Eye Spy Glasgow: the cross in Robroyston that marks the spot where William Wallace was betrayed

Mel Gibson's Braveheart may have tapped into the nation's patriotism - but it was notoriously inaccurate.

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So it will come as no surprise that Mel never made it to Robroyston.

Then again perhaps the link between William Wallace and the north of Glasgow never reached the Hollywood star's ears - after all it seems to have become largely forgotten in the mists of time.

He was supposedly born in Elderslie and achieved fame on the battlefields of Stirling Bridge and Falkirk.

But it was in a farmhouse at Robroyston that Wallace was betrayed and handed over to the English. He was taken from there to London to be hung, drawn and quartered.

A 20ft high Celtic cross marks the spot where the act of treachery took place. Until a few years ago it stood at the edge of a farmer's field next to Lumloch Road. Now a housing development has encroached on the site.

The story goes that a Scottish nobleman, Sir John de Menteith, who was loyal to Wallace's foe King Edward l, was tipped off by the owner of the farmer Rab Rae (or Raa) that the great patriot was in their midst.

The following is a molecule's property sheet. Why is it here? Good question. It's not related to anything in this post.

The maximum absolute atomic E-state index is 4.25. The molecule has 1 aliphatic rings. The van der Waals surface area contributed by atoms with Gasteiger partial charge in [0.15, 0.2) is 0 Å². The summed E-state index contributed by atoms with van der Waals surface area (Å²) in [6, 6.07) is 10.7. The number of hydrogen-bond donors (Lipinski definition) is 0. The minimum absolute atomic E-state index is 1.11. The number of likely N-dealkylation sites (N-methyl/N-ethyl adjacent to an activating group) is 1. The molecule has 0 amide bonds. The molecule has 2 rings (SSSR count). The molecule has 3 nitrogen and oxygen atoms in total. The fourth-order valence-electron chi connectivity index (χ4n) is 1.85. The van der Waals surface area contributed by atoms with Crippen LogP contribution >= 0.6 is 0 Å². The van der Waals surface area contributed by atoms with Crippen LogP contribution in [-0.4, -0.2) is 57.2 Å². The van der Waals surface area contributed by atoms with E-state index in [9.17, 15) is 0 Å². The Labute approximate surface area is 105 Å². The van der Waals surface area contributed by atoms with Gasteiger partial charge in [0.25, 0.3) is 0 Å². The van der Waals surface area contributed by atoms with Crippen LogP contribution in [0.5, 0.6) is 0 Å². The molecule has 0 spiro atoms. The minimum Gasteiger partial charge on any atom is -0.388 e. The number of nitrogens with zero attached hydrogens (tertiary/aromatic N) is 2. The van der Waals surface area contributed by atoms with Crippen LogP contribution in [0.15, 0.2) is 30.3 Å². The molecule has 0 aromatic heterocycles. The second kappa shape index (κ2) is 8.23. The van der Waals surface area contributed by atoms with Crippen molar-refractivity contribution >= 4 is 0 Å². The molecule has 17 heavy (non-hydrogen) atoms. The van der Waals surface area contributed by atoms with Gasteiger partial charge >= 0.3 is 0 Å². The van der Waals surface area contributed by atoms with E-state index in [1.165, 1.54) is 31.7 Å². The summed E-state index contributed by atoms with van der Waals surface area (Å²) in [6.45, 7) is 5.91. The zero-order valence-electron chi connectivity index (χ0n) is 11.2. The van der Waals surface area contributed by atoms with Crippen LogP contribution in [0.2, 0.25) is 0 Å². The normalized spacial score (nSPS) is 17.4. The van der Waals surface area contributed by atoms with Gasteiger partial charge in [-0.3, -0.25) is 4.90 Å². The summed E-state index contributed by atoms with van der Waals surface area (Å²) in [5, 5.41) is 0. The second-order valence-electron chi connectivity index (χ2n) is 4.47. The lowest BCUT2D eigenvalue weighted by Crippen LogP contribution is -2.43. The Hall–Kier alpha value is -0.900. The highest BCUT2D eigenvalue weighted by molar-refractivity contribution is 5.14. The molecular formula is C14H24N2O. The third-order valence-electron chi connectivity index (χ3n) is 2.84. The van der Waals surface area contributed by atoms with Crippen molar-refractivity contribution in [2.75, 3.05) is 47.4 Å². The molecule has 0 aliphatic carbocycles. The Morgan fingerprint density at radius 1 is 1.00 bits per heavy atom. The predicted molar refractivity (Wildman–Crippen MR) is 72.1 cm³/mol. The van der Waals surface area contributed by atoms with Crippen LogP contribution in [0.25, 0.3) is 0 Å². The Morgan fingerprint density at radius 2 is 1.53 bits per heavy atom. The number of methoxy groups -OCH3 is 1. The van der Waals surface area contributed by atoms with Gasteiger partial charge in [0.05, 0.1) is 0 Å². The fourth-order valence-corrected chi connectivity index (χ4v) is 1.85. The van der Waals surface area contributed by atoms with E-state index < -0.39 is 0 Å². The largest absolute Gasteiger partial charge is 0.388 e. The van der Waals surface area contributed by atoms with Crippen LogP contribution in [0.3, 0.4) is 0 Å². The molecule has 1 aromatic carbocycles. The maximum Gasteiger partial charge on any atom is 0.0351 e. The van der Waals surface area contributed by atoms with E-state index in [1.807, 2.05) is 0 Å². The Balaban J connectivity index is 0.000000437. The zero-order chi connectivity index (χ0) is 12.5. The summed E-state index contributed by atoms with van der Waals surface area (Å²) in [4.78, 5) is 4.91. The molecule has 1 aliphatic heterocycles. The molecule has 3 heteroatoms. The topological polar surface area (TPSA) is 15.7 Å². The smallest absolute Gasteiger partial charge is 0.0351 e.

Mentieth unhesitatingly betrayed him, Wallace's companion Kerlie was killed in the scuffle, and Wallace was captured.

Rae later gave his name to the area - Rab Rae's Toun became Robroyston.

Lumloch Road runs parallel to Auchinairn Road and there is a roundabout sign - that simply says Wallace - pointing towards the monument.

The statue has a plaque with an inscription in Latin which translates as "I tell you the truth, the best of all things is freedom, never son, live under the bonds of slavery"

There are three other inscriptions on the faces of the monument.

One reads: "Who dared to nobly stem tyrannic pride or nobly die" Burns

Another states: "We are not here to sue for peace but to fight for the freedom of our country" Wallace at Stirling Bridge

And facing the road is the inscription "This memorial erected 1900 AD by public subscription is to mark the site of the house in which the hero of Scotland was basely betrayed and captured about midnight on 5th August 1305 when alone with his faithful friend and co-patriot Kerlie who was slain.

"Wallace's heroic patriotism, as conspicuous in his death as in his life, so roused and inspired his country that within nine years of his betrayal the work of his life was crowned with victory and Scotland's independence regained on the field of Bannockburn."

In the year that Scotland votes on independence perhaps Robroyston's connection with Wallace will emerge from the shadows of history.

Transport Tragedy

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